Uganda increases defence budget on DR Congo war

Wednesday June 15 2022
kasaija budget

Ugandan Minister of Finance, Planning and Economic Development, Matia Kasaija arrives for the 2022-2023 budget presentation to Parliament at Kololo Independence ground in Kampala on June 14, 2022. PHOTO | PARLIAMENTARY PRESS


In the budget speech read to Uganda’s Parliament seated at Kololo Ceremonial Grounds on Tuesday, June 14, Finance minister Matia Kasaija announced an allocation of Ush3.9 trillion ($1.02 billion) to security, saying boosting the defence budget would be “the bedrock of socio-economic transformation in the next financial year.”

“Peace, security and stability, as well as rule of law, must remain key government priorities,” Mr Kasaija said.

Although there has not been any severe war within Uganda apart from pockets of insecurity caused by cattle rustlers in the Karamoja region, Uganda has been allocating a sizeable amount of money every year to the sector.

This time, Mr Kasaija said the money allocated was to strengthen the operations in the eastern Democratic Republic of Congo. However, he did not specify how much was going into the mission.

“The UPDF (Uganda People’s Defence Force) will also continue with the pacification of the eastern DR Congo in line with the agreement with the Government of DR Congo,” he said.

“Sustaining peace, security and stability, as well as macro-economic stability, are key foundations for economic recovery, growth and socio-economic transformation,” Mr Kasaija said.


Uganda army launched operations against the Allied Democratic Forces rebels, blamed for terrorist activities in Uganda and mass murders in DRC for over two decades, in eastern DR Congo in November 2021. In collaboration with the Congolese army, the UPDF has announced major war successes and requested an expansion of the force for an operation which the army spokesperson says will last as long as the threat is still there.

Read: Uganda, DRC army review joint operation against ADF

Also read: Ugandan army in DRC to shield oil: report

Commodity prices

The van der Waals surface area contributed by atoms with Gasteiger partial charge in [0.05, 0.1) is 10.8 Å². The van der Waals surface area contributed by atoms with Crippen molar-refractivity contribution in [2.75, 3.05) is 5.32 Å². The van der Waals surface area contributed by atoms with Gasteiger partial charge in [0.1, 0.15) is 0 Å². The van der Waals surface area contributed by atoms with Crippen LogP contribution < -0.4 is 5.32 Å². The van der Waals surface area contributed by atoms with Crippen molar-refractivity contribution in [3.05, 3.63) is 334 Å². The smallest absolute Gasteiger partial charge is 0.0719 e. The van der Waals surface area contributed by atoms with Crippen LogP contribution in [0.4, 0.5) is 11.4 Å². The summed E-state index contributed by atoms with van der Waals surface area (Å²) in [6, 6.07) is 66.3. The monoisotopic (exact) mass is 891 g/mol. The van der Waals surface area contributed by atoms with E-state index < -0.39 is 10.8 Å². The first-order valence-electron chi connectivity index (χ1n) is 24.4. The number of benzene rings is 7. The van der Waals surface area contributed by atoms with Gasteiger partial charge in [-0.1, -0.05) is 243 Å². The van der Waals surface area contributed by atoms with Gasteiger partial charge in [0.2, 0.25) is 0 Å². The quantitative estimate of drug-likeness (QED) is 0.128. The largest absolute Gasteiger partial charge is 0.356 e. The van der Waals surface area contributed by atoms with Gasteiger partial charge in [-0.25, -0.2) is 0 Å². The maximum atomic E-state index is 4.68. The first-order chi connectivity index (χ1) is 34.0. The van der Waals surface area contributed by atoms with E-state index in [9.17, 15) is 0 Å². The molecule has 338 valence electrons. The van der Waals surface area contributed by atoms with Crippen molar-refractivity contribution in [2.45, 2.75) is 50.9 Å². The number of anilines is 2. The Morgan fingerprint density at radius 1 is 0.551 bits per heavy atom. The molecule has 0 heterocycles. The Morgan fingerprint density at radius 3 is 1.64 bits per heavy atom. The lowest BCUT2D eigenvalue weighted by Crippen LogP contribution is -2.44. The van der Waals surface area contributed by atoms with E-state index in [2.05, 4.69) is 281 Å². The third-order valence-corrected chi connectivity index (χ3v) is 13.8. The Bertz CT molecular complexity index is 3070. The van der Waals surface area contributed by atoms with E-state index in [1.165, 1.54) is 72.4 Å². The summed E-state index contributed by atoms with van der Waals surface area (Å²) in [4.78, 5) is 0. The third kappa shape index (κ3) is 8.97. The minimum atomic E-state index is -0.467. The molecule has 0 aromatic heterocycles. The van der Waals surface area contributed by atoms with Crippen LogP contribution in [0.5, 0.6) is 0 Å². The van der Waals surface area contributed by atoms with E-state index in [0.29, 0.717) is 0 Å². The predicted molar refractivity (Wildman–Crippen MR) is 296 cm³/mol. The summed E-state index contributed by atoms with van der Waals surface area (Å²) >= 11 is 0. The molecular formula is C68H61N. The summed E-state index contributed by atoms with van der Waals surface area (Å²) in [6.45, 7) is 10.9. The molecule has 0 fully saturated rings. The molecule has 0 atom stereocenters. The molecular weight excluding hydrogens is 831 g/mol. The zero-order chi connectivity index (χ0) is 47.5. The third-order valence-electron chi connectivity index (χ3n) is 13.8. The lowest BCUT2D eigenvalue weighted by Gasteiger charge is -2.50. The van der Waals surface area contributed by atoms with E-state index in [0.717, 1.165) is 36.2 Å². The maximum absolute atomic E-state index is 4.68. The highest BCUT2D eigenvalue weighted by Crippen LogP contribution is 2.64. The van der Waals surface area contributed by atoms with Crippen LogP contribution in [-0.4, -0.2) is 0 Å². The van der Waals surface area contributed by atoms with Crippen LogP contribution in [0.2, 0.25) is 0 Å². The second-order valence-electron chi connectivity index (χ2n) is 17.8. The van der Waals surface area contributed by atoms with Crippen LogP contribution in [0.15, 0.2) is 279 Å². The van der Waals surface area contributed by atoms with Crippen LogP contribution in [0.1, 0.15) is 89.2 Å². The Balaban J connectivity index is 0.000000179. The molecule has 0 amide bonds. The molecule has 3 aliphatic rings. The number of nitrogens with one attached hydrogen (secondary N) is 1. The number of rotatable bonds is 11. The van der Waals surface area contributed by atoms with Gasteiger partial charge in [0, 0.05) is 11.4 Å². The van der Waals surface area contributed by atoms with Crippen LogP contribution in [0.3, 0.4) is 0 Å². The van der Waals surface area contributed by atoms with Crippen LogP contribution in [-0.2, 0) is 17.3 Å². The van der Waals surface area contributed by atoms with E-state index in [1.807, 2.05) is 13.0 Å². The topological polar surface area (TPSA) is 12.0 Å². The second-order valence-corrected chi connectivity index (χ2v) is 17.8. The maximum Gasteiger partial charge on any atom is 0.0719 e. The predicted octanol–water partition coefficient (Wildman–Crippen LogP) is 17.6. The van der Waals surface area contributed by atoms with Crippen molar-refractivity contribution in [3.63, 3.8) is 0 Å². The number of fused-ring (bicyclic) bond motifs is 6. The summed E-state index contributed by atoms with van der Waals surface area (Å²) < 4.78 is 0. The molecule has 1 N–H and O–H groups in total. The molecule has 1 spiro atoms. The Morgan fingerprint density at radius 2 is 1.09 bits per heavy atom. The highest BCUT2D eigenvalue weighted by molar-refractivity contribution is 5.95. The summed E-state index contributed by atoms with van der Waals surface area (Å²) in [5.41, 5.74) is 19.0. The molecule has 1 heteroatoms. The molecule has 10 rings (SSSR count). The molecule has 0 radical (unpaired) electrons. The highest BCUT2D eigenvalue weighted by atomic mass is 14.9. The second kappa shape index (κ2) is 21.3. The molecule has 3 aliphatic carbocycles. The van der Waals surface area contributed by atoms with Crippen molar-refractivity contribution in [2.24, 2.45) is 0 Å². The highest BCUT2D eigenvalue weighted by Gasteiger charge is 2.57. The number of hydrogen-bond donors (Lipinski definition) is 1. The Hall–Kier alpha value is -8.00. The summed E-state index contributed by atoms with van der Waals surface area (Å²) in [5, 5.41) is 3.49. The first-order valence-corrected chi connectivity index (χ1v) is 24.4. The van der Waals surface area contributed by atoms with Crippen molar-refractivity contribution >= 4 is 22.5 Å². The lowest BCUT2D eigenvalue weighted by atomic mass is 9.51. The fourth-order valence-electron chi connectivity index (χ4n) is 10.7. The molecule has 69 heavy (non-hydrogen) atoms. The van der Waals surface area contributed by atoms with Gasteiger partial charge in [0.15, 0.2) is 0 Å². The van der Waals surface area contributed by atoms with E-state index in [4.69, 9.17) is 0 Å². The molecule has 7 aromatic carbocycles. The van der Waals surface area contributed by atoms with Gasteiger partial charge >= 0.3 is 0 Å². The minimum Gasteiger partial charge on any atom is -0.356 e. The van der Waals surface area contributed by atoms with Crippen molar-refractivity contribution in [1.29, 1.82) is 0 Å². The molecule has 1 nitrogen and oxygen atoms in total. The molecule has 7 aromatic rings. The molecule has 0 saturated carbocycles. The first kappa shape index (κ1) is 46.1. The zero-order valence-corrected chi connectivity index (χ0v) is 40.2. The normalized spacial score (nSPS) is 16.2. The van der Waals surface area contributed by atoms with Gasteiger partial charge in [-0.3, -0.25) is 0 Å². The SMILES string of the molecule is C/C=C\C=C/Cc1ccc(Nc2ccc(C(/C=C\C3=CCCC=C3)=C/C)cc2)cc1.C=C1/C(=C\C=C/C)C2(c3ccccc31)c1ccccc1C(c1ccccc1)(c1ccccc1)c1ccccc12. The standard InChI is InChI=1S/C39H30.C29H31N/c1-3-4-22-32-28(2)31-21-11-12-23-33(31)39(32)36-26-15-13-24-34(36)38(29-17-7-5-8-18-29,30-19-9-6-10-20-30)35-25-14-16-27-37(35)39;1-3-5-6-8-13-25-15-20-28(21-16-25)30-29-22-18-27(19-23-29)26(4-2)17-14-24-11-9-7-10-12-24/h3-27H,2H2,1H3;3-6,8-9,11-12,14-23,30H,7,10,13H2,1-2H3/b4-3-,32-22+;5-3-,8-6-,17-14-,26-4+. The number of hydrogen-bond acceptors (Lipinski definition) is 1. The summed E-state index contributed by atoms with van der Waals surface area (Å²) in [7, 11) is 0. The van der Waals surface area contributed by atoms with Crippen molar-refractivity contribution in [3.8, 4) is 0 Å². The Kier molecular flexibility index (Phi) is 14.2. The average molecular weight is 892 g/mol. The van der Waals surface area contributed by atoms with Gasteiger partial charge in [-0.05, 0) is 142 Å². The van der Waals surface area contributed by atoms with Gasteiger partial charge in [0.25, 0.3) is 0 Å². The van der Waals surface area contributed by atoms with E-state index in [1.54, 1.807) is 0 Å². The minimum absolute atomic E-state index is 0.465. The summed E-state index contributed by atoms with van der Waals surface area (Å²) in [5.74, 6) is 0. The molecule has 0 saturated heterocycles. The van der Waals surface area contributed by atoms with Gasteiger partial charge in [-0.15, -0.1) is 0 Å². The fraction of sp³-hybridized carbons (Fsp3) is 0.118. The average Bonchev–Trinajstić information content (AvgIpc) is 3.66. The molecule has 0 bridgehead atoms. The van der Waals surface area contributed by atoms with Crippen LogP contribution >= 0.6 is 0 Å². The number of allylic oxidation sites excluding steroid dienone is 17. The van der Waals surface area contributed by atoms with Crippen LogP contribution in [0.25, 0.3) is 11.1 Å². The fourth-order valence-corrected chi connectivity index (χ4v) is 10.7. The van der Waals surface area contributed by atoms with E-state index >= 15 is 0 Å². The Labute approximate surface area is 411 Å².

The Finance minister said the government intends to cushion vulnerable Ugandans against the skyrocketing commodity prices in the country by supporting farmers to grow more fast-maturing food and oil seeds for domestic supply, non-interference in the market over prices, support alternative fuel supplies, especially on Lake Victoria to avoid supply disruptions, as well as using fiscal policies to mitigate the impact of the rising commodity prices.

He announced the construction of additional fuel storage infrastructure and the expedition of the process in the oil production. Uganda has one fuel reservoir in Jinja, 80km east of the capital Kampala, with a capacity of 30 million litres for a country that consumes about six million litres daily.

“Government cannot influence price levels whose changes are driven by external shocks outside its control. We will, therefore, not be applying measures which can lead to long-term and painful distortions in the economy,” the minister said.

Read: Museveni's address: No govt intervention amid high cost of living

Economic growth

The economy is struggling with a public debt burden of over Ush73.5 trillion ($19 billion), inflation of more than six percent, increasing prices of fuel and essential commodities such as food, cooking oil, soap, sugar, bread and a projected revenue shortfall of Ush939 billion ($250 million) in the financial year ending June 30, 2022. Mr Kasaija, however, hopes to turn the economy around.

He said commercial agriculture, industrialisation, expanding and broadening services, digital transformation and market access, implementation of the Parish Development Model, and promotion of agro-industrialisation will be the magic to transform the economy to have each of the 44 million people earn an income of at least Ush3.7 million ($1,000).

Also read: Uganda hits middle income status - Museveni

Museveni’s take

Speaking after the budget presentation, President Yoweri Museveni said there was no need to worry about the economic trends, saying it would be worrying if the country lacked food.

“As long as Uganda is producing food, there is no problem we cannot solve,” he said before adding that issues of erratic rains and prolonged droughts will be solved by irrigation.

He said the problem of high fuel prices would be solved once the country gets an efficient transport system for fuel, such as railway and water transport, adding that after the final investment decision agreement signed months back, the country will soon produce its own fuel.